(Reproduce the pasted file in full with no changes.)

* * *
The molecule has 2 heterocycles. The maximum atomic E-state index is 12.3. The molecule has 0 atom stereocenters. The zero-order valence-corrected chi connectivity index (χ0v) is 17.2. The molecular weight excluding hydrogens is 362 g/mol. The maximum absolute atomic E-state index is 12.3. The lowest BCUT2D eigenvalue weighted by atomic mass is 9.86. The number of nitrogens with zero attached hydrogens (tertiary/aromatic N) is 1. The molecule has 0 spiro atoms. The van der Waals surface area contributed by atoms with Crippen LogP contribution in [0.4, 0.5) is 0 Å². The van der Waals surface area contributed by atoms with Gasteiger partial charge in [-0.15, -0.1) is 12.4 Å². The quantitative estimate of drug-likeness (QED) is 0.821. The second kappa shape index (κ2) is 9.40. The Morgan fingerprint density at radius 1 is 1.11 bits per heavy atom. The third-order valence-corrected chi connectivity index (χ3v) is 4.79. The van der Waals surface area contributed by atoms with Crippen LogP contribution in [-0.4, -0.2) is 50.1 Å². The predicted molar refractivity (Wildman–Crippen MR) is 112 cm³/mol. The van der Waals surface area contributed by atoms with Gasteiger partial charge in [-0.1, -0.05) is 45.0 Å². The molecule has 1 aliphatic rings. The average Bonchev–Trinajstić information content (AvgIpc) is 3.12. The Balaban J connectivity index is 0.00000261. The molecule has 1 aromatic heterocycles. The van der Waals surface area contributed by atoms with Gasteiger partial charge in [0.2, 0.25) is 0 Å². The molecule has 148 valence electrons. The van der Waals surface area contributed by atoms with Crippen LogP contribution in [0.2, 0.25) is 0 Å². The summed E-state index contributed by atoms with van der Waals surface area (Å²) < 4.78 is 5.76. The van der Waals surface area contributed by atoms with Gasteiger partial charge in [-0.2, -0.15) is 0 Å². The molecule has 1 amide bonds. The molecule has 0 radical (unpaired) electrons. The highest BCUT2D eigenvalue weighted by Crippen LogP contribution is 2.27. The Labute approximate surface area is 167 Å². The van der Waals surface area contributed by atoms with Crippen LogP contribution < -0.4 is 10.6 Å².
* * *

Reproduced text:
The molecule has 2 heterocycles. The maximum atomic E-state index is 12.3. The molecule has 0 atom stereocenters. The zero-order valence-corrected chi connectivity index (χ0v) is 17.2. The molecular weight excluding hydrogens is 362 g/mol. The maximum absolute atomic E-state index is 12.3. The lowest BCUT2D eigenvalue weighted by atomic mass is 9.86. The number of nitrogens with zero attached hydrogens (tertiary/aromatic N) is 1. The molecule has 0 spiro atoms. The van der Waals surface area contributed by atoms with Crippen LogP contribution in [0.4, 0.5) is 0 Å². The van der Waals surface area contributed by atoms with Gasteiger partial charge in [-0.15, -0.1) is 12.4 Å². The quantitative estimate of drug-likeness (QED) is 0.821. The second kappa shape index (κ2) is 9.40. The Morgan fingerprint density at radius 1 is 1.11 bits per heavy atom. The third-order valence-corrected chi connectivity index (χ3v) is 4.79. The van der Waals surface area contributed by atoms with Crippen LogP contribution in [-0.4, -0.2) is 50.1 Å². The predicted molar refractivity (Wildman–Crippen MR) is 112 cm³/mol. The van der Waals surface area contributed by atoms with Gasteiger partial charge in [-0.1, -0.05) is 45.0 Å². The molecule has 1 aliphatic rings. The average Bonchev–Trinajstić information content (AvgIpc) is 3.12. The Balaban J connectivity index is 0.00000261. The molecule has 1 aromatic heterocycles. The van der Waals surface area contributed by atoms with Gasteiger partial charge in [0.2, 0.25) is 0 Å². The molecule has 148 valence electrons. The van der Waals surface area contributed by atoms with Crippen LogP contribution in [0.2, 0.25) is 0 Å². The summed E-state index contributed by atoms with van der Waals surface area (Å²) < 4.78 is 5.76. The van der Waals surface area contributed by atoms with Gasteiger partial charge in [-0.2, -0.15) is 0 Å². The molecule has 1 amide bonds. The molecule has 0 radical (unpaired) electrons. The highest BCUT2D eigenvalue weighted by Crippen LogP contribution is 2.27. The Labute approximate surface area is 167 Å². The van der Waals surface area contributed by atoms with Crippen LogP contribution < -0.4 is 10.6 Å².